John and Anne Arran - E7 Venezuelan Big Wall

by Jack Geldard - Editor - UKC Oct/2008
This news story has been read 27,297 times

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+John Arran on Amurita, 97 kb John and Anne Arran have just returned from what they have described as 'their most adventurous big-wall expedition yet'.

Their new route Amurita climbs a clean wall near the line of an incredible unnamed 600m waterfall (Waterfall Photo). The route took seven days and required all of the couple's tepui free-climbing experience. The easiest pitches went at E4 (F7a). All others were E5 or E6 except for a particularly harrowing 50m adventure John thought worth E7 (dangerous F7c).

The approach required a Cessna flight and then four days of trekking, with the team clearing a path with machetes as they went. Once established on the route, the jungle didn't stop - the Arrans encountered patches of overhanging vegetation (grades up to J4 – J for Jungle), some loose rock and scorpions.

John reflected after the route:

“Being so far from anywhere, so high up and so run-out trying to find a way up necky, technical pitches were some of the best moments I've ever had as a climber. It was a serious and committing venture for just the two of us, but the climbing was superb and the feeling when we finally made it was brilliant.”

Topping out not only brought the first ascent of the route, but the first ascent of the actual mountain or tepui, named Amurí tepui.

A tepui is a table-top mountain found only in the Guayana highlands of South America, especially in Venezuela. The word tepui means "house of the gods" in the native tongue of the Pemon, the indigenous people of the Gran Sabana. Tepuis are usually isolated towers of rock, with their large flat summits cut off from the rest of the world. These summits can host a large array of endemic plant and animal species and have been the subject of many exploration trips in the past. See UKC News on John Arran's last tepui expedition.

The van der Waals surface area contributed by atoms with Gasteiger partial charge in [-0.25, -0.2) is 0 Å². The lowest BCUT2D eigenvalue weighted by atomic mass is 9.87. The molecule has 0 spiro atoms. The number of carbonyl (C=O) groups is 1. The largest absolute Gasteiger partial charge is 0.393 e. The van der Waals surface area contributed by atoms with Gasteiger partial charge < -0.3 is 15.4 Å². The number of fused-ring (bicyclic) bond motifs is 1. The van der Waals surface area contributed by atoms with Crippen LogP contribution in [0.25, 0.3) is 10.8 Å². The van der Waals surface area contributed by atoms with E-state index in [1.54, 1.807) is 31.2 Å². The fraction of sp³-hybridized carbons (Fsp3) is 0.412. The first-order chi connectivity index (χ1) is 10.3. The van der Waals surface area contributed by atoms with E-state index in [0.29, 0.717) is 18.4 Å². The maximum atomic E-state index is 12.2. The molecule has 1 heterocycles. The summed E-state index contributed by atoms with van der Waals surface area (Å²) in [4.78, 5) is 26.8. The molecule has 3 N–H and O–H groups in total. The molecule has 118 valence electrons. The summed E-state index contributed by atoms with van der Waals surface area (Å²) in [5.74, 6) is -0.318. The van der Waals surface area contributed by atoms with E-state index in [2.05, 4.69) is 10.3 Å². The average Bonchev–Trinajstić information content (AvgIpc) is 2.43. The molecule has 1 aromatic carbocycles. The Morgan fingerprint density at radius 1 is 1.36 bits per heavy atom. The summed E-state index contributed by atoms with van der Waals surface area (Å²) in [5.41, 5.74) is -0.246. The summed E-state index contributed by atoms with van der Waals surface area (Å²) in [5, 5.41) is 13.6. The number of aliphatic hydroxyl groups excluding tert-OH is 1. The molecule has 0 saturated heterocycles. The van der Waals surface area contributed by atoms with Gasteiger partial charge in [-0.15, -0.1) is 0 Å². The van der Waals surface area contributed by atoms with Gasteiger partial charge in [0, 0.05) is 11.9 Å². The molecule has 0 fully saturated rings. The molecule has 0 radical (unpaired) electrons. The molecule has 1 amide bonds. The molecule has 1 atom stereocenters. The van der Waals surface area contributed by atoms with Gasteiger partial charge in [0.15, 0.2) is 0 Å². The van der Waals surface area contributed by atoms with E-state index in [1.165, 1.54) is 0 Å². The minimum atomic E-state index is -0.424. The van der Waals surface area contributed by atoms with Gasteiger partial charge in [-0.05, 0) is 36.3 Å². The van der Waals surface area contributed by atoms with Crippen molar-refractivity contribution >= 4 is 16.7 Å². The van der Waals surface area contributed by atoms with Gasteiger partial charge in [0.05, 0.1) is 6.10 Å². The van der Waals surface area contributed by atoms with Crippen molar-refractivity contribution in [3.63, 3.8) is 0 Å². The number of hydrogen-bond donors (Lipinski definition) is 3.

The most famous of all the Venezuelan tepui routes is Angel Falls, the first free ascent of the main central section was climbed in 2005 by an international team that again included John and Anne Arran.

Commenting on his latest route, John said: "There wasn't time to try a line directly behind the falls, which certainly has potential for the hardest and most overhanging big wall free climbs on earth. Any takers?"

With the epic approach and jungle warfare - John, we don't think anyone will beat you to those potential projects! (To see a crag shot of the project wall: UKC Photos)

John and Anne are thankful for the support from MEF, BMC and Alison Chadwick Memorial Award grants, and from Arc'teryx, Boreal, Lyon Equipment, First Ascent and Wild Country for supplying fantastic equipment.

Additional source: Wikipedia


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